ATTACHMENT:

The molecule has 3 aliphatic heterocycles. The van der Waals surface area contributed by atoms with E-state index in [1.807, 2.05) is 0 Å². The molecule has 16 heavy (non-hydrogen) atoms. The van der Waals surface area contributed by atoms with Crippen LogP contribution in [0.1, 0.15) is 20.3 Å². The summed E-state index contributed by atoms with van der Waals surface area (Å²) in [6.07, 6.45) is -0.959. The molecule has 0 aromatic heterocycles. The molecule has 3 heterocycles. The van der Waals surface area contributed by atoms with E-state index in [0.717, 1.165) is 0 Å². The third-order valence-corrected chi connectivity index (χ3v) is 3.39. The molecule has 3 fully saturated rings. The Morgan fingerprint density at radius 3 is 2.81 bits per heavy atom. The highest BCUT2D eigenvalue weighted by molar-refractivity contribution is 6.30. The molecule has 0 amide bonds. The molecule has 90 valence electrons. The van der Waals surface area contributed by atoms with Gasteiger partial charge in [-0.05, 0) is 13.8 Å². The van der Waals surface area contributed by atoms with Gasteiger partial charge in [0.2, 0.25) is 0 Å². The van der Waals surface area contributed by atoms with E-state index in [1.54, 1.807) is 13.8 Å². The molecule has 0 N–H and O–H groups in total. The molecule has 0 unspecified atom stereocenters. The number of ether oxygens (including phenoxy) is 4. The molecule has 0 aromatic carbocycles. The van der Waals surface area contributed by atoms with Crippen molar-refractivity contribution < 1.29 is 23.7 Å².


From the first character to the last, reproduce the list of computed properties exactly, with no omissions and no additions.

The molecule has 3 aliphatic heterocycles. The van der Waals surface area contributed by atoms with E-state index in [1.807, 2.05) is 0 Å². The molecule has 16 heavy (non-hydrogen) atoms. The van der Waals surface area contributed by atoms with Crippen LogP contribution in [0.1, 0.15) is 20.3 Å². The summed E-state index contributed by atoms with van der Waals surface area (Å²) in [6.07, 6.45) is -0.959. The molecule has 0 aromatic heterocycles. The molecule has 3 heterocycles. The van der Waals surface area contributed by atoms with E-state index in [0.717, 1.165) is 0 Å². The third-order valence-corrected chi connectivity index (χ3v) is 3.39. The molecule has 3 fully saturated rings. The Morgan fingerprint density at radius 3 is 2.81 bits per heavy atom. The highest BCUT2D eigenvalue weighted by molar-refractivity contribution is 6.30. The molecule has 0 amide bonds. The molecule has 90 valence electrons. The van der Waals surface area contributed by atoms with Gasteiger partial charge in [-0.05, 0) is 13.8 Å². The van der Waals surface area contributed by atoms with Gasteiger partial charge in [0.2, 0.25) is 0 Å². The van der Waals surface area contributed by atoms with E-state index in [1.54, 1.807) is 13.8 Å². The molecule has 0 N–H and O–H groups in total. The molecule has 0 unspecified atom stereocenters. The number of ether oxygens (including phenoxy) is 4. The molecule has 0 aromatic carbocycles. The van der Waals surface area contributed by atoms with Crippen molar-refractivity contribution < 1.29 is 23.7 Å².